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“We Believe”

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How would we feel if we had to declare the Nicene Creed in front of friends or colleagues who do not share our faith? To recite the Creed is courageous. We are exposing ourselves to accusations of being naive, bigoted, arrogant and credulous.

 

Rarely in the West has there been such fierce public rejection of religion. Religion is widely held to be irrational. So even to confess that “we believe” is to risk being exposed to ridicule and contempt. 

 

Even worse, the Creed is a declaration of belief in the form of dogmas. It might be tolerable to have a vague sort of spirituality, but our society assumes that dogmas mean our minds are closed. The assumption is that if we accept dogmas we refuse to think for ourselves.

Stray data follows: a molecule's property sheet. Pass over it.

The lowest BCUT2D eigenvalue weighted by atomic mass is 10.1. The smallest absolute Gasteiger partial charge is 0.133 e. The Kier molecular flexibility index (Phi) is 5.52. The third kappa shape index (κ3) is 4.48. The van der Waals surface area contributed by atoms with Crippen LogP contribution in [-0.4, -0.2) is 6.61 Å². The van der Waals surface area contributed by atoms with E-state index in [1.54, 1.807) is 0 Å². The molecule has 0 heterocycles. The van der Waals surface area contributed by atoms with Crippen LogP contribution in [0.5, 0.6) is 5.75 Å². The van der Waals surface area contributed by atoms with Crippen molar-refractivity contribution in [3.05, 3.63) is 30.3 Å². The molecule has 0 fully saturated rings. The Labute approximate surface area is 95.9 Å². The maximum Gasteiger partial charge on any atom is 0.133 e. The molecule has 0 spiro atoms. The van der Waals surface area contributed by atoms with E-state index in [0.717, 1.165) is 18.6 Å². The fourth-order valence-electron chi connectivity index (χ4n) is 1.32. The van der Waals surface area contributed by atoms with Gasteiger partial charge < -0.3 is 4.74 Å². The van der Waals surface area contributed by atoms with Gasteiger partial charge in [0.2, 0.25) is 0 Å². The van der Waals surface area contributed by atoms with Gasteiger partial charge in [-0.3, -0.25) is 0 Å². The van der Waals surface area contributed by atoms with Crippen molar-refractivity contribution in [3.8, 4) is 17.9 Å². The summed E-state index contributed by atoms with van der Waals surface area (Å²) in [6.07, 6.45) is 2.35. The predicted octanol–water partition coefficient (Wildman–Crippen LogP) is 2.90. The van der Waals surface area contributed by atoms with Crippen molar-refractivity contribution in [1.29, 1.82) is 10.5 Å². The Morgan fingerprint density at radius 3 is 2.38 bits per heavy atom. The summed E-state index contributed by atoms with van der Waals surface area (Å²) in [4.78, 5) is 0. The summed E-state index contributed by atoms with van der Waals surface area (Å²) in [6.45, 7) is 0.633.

The purpose of the dogmas of the Church is not to shut down further discussion.  Quite the opposite. Our dogmas evolved in opposition to heresies which were trying to do exactly that: to shut down discussion. Properly understood, our dogmas invite us to carry on our pilgrimage towards the mystery, pushing us beyond too-easy answers.

 

When we say “we believe,” we take a step to accepting God’s love. We should be filled with gratitude, opening our minds to see what God offers.

 

Based on an excerpt from Timothy Radcliffe, Why Go to Church? : The Drama of the Eucharist